Dogs generally become excessive barkers because they are not properly taught as puppies what is acceptable barking and what is not. The problem can begin when an unwary owner tries to teach a puppy to be a watchdog by saying, "What's that?" in an alarmed voice, thus encouraging the puppy to bark and rewarding it when it does. By the time the dog is two years old, chances are it will be a nuisance barker. Don't teach any puppy to be a watchdog; nature will handle that in good time.
Types of Barking Problems
- Neighbourhood Nuisance
Sometimes a dog left outside, either fenced in or on a tie-out can bark and annoy neighbours. His barking can last long after the supposed danger has gone. Too often, the reason is because the dog has no alternative activities.
- Night Barking
Not all dogs feel comfortable when left outside at night. Night barking may begin legitimately at a passerby or a wandering nocturnal animal, but then escalate to barking at every shadow that falls. A dog engaging in excessive barking at night can be brought indoors, at least while being retrained.
- Car Barking
Excessive barking in the car is a sign of either aggressive or phobic activity. Do not use force to correct this behaviour because aggression feeds on aggression. Your dog's hysteria could be caused by any number of fears or even by motion sickness.
1. For Outside Barking
There is no reliable way to modify excessive barking if no one is home to train your dog. You need to first determine and eliminate the underlying cause - often the stress of being alone.
Choose one solution to end your dog's barking and stick with it. People often try one thing that doesn't work, and then switch to others, exhausting all options without obtaining a solution.
When attempting to retrain your problem barker:
- Give yourself plenty of time to retrain your pooch. Try making these changes while you're on holidays and at home consistently.
- Understand what is driving his behaviour. Observe your dog when he's not looking. Pretend to go to work as usual and then sneak back into the house to see what is going on when you're not around.
- Don't yell, hit (or even pretend to hit) or throw anything at your dog. These actions are counter-productive and will only increase the barking.
- Start by giving your dog a good physical workout: a brisk walk, a jog or a vigorous game of fetch. Dividing one meal into two feedings also helps.
- When your dog is barking distract him by giving him a command he knows (sit, down or come). When the dog obeys the command, praise him or offer a food reward. Be consistent - do this EVERY time the dog barks.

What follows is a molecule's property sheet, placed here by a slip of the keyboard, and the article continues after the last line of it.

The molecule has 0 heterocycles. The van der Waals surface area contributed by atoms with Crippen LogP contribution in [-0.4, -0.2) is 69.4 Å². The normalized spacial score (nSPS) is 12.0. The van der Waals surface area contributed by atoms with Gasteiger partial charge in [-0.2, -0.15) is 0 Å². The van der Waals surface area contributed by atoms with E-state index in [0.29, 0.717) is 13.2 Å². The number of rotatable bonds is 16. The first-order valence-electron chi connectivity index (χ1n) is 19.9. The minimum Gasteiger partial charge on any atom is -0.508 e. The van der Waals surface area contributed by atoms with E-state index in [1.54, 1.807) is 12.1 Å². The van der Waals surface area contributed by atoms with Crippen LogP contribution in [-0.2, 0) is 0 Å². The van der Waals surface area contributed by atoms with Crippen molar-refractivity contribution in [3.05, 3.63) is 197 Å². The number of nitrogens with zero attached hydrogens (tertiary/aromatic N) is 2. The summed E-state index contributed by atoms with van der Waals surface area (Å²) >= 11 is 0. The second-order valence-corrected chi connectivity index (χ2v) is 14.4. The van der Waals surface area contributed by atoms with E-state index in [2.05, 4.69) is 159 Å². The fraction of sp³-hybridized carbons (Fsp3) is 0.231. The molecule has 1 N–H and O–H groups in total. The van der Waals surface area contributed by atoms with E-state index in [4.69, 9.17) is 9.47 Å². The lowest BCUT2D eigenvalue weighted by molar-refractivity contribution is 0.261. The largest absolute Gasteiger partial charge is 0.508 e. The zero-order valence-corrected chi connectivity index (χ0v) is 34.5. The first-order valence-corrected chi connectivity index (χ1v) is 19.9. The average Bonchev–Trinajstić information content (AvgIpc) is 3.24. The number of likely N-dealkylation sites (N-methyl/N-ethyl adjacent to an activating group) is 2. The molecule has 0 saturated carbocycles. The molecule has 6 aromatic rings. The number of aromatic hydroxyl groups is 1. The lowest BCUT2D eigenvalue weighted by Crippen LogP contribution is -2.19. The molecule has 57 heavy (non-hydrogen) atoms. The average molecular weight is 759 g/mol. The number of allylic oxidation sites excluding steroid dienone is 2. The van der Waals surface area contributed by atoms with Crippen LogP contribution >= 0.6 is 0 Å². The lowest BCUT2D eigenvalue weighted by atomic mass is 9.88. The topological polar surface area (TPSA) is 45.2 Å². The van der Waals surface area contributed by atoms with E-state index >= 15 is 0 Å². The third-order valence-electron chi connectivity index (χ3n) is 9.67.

2. For Inside Barking
The dog that barks when someone comes to the door and then doesn't stop after the person has been admitted to the house can be retrained just as he was trained to "speak" or bark on command. To train your dog to "not speak" try the following:
- Give your dog something to hold in his mouth (preferably something large and soft, such as a knotted towel) after he has barked to give notice that someone is at the door. By offering something for him to hold in his mouth, you have acknowledged that you heard him and provided a fun distraction that puts his mouth to work at something other than barking.
- Thank him for letting you know someone is at the door by praising him. A smile, a pat on the head and anything said in an approving voice are all praise.
You may wish to discuss the following options with your veterinarian or professional dog trainer:
3. Head Collar
A head collar/halter or muzzle works especially well if the dog barks as it runs fences. It requires time and at least two people - one to walk outside the fence to provoke the barking and another to enforce a "no bark" command by utilizing the halter, which actually closes the dog's mouth.
There are various electronic devices on the market to curb excessive barking. Their success depends entirely on the training capabilities of the person using them and the type and temperament of the dog.
One option, only to be used as a last resort, for the owner who has tried and been unsuccessful at all retraining procedures is surgery. Talk it over at length with your veterinarian, then go home and think about it.
There are a number of professional dog trainers available. Look in the Yellow Pages and choose one that can provide good references.
For Further Information:
Animal Control Bylaw - 780-418-6643
Animal Control Bylaw Complaint Line - 780-458-7700
Last edited: June 25, 2014